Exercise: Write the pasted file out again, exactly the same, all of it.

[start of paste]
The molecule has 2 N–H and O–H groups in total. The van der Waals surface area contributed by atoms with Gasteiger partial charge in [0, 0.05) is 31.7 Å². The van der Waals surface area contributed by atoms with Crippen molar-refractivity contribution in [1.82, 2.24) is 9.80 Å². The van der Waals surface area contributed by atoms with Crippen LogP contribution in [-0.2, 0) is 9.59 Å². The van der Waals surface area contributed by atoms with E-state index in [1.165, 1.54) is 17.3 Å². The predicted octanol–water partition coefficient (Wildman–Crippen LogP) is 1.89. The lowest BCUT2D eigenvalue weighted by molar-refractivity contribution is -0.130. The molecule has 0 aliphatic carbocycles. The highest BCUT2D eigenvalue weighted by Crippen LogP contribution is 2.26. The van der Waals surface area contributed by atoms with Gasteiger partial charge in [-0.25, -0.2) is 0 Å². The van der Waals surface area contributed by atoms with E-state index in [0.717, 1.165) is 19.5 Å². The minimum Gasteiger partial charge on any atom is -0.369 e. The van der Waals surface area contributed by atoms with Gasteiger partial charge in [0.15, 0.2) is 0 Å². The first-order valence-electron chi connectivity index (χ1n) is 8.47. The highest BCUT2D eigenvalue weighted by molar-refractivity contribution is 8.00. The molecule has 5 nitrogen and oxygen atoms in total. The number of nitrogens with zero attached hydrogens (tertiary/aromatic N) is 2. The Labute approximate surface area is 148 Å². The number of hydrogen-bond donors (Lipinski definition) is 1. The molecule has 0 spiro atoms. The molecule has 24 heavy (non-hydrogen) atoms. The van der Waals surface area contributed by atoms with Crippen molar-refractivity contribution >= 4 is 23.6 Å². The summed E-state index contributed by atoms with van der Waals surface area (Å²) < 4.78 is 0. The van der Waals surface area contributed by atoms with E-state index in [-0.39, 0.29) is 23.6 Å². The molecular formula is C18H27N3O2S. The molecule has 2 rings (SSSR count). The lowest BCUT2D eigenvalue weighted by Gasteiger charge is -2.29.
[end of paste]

The molecule has 2 N–H and O–H groups in total. The van der Waals surface area contributed by atoms with Gasteiger partial charge in [0, 0.05) is 31.7 Å². The van der Waals surface area contributed by atoms with Crippen molar-refractivity contribution in [1.82, 2.24) is 9.80 Å². The van der Waals surface area contributed by atoms with Crippen LogP contribution in [-0.2, 0) is 9.59 Å². The van der Waals surface area contributed by atoms with E-state index in [1.165, 1.54) is 17.3 Å². The predicted octanol–water partition coefficient (Wildman–Crippen LogP) is 1.89. The lowest BCUT2D eigenvalue weighted by molar-refractivity contribution is -0.130. The molecule has 0 aliphatic carbocycles. The highest BCUT2D eigenvalue weighted by Crippen LogP contribution is 2.26. The van der Waals surface area contributed by atoms with Gasteiger partial charge in [-0.25, -0.2) is 0 Å². The van der Waals surface area contributed by atoms with E-state index in [0.717, 1.165) is 19.5 Å². The minimum Gasteiger partial charge on any atom is -0.369 e. The van der Waals surface area contributed by atoms with Gasteiger partial charge in [0.15, 0.2) is 0 Å². The first-order valence-electron chi connectivity index (χ1n) is 8.47. The highest BCUT2D eigenvalue weighted by molar-refractivity contribution is 8.00. The molecule has 5 nitrogen and oxygen atoms in total. The number of nitrogens with zero attached hydrogens (tertiary/aromatic N) is 2. The Labute approximate surface area is 148 Å². The number of hydrogen-bond donors (Lipinski definition) is 1. The molecule has 0 spiro atoms. The molecule has 24 heavy (non-hydrogen) atoms. The van der Waals surface area contributed by atoms with Crippen molar-refractivity contribution >= 4 is 23.6 Å². The summed E-state index contributed by atoms with van der Waals surface area (Å²) < 4.78 is 0. The van der Waals surface area contributed by atoms with E-state index in [-0.39, 0.29) is 23.6 Å². The molecular formula is C18H27N3O2S. The molecule has 2 rings (SSSR count). The lowest BCUT2D eigenvalue weighted by Gasteiger charge is -2.29.